Hoverflies

Hoverflies around the brassica flowers.

Last Monday the back of the house was inundated with hoverflies.

I have never seen hoverflies in such prolific, swarming abundance. They were coming in under the verandah and getting caught up in spider webs. Throughout the week they have maintained their presence in the garden but appear to have spread themselves out.

Hoverflies, born into the blue of a new Spring day.

After a little more research I have learnt that the recent hot weather spell early in the week was most likely that which produced the boon in these predatory insects. I know that the larvae feed on aphids, though I’ve not seen many plants with aphids on during the winter months or even into the warming weather. I have however had radishes flowering throughout the winter in order to collect seed, along with some brassicas. I am wondering whether these plants permitted hoverfly larvae to survive intact during the winter. Given that the plants have not been disturbed or uprooted to make way for other crops or plantings.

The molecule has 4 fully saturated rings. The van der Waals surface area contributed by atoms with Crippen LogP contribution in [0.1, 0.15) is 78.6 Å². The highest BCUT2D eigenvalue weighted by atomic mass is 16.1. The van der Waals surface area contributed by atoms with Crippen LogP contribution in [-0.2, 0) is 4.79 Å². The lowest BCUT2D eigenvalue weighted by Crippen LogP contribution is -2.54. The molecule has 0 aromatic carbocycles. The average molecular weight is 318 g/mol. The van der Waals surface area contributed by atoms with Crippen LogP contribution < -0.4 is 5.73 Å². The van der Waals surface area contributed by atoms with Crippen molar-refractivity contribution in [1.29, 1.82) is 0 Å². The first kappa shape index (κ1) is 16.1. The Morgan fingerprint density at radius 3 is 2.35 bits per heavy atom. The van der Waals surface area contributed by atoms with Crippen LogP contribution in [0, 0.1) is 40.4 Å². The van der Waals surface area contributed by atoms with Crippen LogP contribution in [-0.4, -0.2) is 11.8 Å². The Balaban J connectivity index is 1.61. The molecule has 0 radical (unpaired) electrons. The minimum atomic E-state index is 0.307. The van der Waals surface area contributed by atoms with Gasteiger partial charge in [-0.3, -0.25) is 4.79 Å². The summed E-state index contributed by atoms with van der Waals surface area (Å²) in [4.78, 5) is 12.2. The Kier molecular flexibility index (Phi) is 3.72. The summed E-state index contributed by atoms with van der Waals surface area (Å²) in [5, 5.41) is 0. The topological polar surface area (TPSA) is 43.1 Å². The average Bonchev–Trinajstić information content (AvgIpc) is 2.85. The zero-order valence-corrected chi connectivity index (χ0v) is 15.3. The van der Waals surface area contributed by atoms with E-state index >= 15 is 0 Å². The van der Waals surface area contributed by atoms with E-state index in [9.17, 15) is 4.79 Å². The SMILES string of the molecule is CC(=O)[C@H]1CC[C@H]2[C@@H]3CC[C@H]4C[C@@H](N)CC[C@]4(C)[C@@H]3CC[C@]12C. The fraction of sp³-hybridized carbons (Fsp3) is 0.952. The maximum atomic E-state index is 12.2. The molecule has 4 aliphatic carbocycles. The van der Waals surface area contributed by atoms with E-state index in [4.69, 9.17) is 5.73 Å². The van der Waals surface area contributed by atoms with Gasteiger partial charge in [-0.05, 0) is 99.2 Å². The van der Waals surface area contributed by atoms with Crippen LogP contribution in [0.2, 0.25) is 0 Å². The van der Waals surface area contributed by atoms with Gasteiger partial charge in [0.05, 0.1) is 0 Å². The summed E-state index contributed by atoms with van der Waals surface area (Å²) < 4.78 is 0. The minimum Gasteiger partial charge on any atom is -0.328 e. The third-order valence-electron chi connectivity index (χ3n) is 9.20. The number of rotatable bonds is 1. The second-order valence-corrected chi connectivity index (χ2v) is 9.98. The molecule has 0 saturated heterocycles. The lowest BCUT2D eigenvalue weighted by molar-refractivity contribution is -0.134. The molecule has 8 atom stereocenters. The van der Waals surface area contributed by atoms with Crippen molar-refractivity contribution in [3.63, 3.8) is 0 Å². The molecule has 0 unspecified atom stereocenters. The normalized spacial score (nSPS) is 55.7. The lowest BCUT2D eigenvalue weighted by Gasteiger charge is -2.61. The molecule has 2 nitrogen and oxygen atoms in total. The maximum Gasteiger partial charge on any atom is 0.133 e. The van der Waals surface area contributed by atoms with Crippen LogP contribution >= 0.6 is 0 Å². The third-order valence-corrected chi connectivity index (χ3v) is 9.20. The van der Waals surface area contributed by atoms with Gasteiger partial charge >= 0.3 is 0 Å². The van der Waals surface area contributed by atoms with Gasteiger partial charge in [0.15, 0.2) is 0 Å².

We also have little areas of water which can also create an environment for hoverfly larvae to survive and thrive.

These hoverfly were not so lucky. More joined them as the day went on.

Further Reading:

Wikipedia

WA Department of Agriculture

The Australian Museum

Plus : Slow Motion Video of Hoverfly

About Petit Paradis

I am on a journey with my family to transition as closely as practicable to a state of self-reliance in suburbia. I practice permaculture principles in our house, garden and community. We are on the southern coast of Western Australia. To our north is the rest of the world. To the south, Antarctica.
This entry was posted in Observe & Interact, Self-Regulation & Feedback, Small & Slow Solutions and tagged , , , . Bookmark the permalink.

1 Response to Hoverflies

  1. Pingback: The Very Ugly Garden | Petit Paradis

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